Major solutes in seawater (3.5% salinity) Solute Concentration (�) % of total salts
Although the amount of
salt in the ocean remains relatively
constant within the scale of millions of
factors affect the salinity
of a body of water. Evaporation and
by-product of ice formation (known as "brine
rejection") increase salinity, whereas
precipitation, sea ice melt, and runoff from
land reduce it. The Baltic Sea, for
example, has many rivers flowing into it,
and thus the sea could be considered as
brackish. Meanwhile, the Red Sea is very
salty due to its high evaporation rate.
Sea temperature depends on the amount of solar radiation falling on its surface. In the tropics, with the sun nearly overhead, the temperature of the surface layers can rise to over 30 �C (86 �F) while near the poles the temperature in equilibrium with the sea ice is about −2 �C (28 �F). There is a continuous circulation of water in the oceans. Warm surface currents cool as they move away from the tropics, and the water becomes denser and sinks. The cold water moves back towards the equator as a deep sea current, driven by changes in the temperature and density of the water, before eventually welling up again towards the surface. Deep seawater has a temperature between −2 �C (28 �F) and 5 �C (41 �F) in all parts of the globe.
Seawater with a typical salinity of 35 � has a freezing
point of about −1.8 �C (28.8 �F). When its
temperature becomes low enough, ice crystals form on the
surface. These break into small pieces and coalesce into
flat discs that form a thick suspension known as frazil. In
calm conditions, this freezes into a thin flat sheet known
as nilas, which thickens as new ice forms on its underside.
In more turbulent seas, frazil crystals join into flat discs
known as pancakes.
These slide under each other and coalesce
to form floes. In the process of freezing, salt water and
air are trapped between the ice crystals. Nilas may have a
salinity, but by the time the sea ice is one year old, this
Seawater is slightly alkaline and had an average pH of about 8.2 over the past 300 million years. More recently, climate change has resulted in an increase of the carbon dioxide content of the atmosphere; about 3040% of the added CO2 is absorbed by the oceans, forming carbonic acid and lowering the pH (now below 8.1) through a process called ocean acidification. The extent of further ocean chemistry changes, including ocean pH, will depend on climate change mitigation efforts taken by nations and their governments.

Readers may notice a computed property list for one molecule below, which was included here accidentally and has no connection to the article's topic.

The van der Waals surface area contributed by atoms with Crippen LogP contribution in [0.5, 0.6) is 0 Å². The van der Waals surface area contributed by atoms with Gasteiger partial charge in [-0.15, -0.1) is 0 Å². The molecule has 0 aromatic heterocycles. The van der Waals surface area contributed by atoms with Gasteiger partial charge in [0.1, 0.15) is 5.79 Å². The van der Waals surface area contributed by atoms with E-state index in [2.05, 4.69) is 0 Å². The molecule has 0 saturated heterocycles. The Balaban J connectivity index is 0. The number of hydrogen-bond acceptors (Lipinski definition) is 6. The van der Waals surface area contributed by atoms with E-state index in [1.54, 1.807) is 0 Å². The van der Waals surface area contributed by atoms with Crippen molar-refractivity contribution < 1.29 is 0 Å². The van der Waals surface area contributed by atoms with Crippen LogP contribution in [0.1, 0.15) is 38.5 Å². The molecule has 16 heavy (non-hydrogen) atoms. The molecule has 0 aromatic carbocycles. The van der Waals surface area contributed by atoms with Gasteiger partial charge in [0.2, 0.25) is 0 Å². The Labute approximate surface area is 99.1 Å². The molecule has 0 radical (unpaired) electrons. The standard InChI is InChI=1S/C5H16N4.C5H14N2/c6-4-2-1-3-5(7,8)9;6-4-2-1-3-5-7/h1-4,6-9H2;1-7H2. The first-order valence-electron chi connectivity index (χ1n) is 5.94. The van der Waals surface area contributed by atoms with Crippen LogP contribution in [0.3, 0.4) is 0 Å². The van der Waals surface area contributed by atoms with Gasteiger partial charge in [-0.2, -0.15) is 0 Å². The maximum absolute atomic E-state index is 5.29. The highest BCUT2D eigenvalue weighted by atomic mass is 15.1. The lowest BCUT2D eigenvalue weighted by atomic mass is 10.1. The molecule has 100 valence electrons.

The amount of oxygen found in seawater depends primarily on the plants growing in it. These are mainly algae, including phytoplankton, with some vascular plants such as seagrasses. In daylight, the photosynthetic activity of these plants produces oxygen, which dissolves in the seawater and is used by marine animals. At night, photosynthesis stops, and the amount of dissolved oxygen declines. In the deep sea, where insufficient light penetrates for plants to grow, there is very little dissolved oxygen. In its absence, organic material is broken down by anaerobic bacteria producing
Climate change is likely to reduce levels of oxygen in surface waters since the solubility of oxygen in water falls at higher temperatures. Ocean deoxygenation is projected to increase hypoxia by 10%, and triple suboxic waters (oxygen concentrations 98% less than the mean surface concentrations), for each of upper-ocean warming.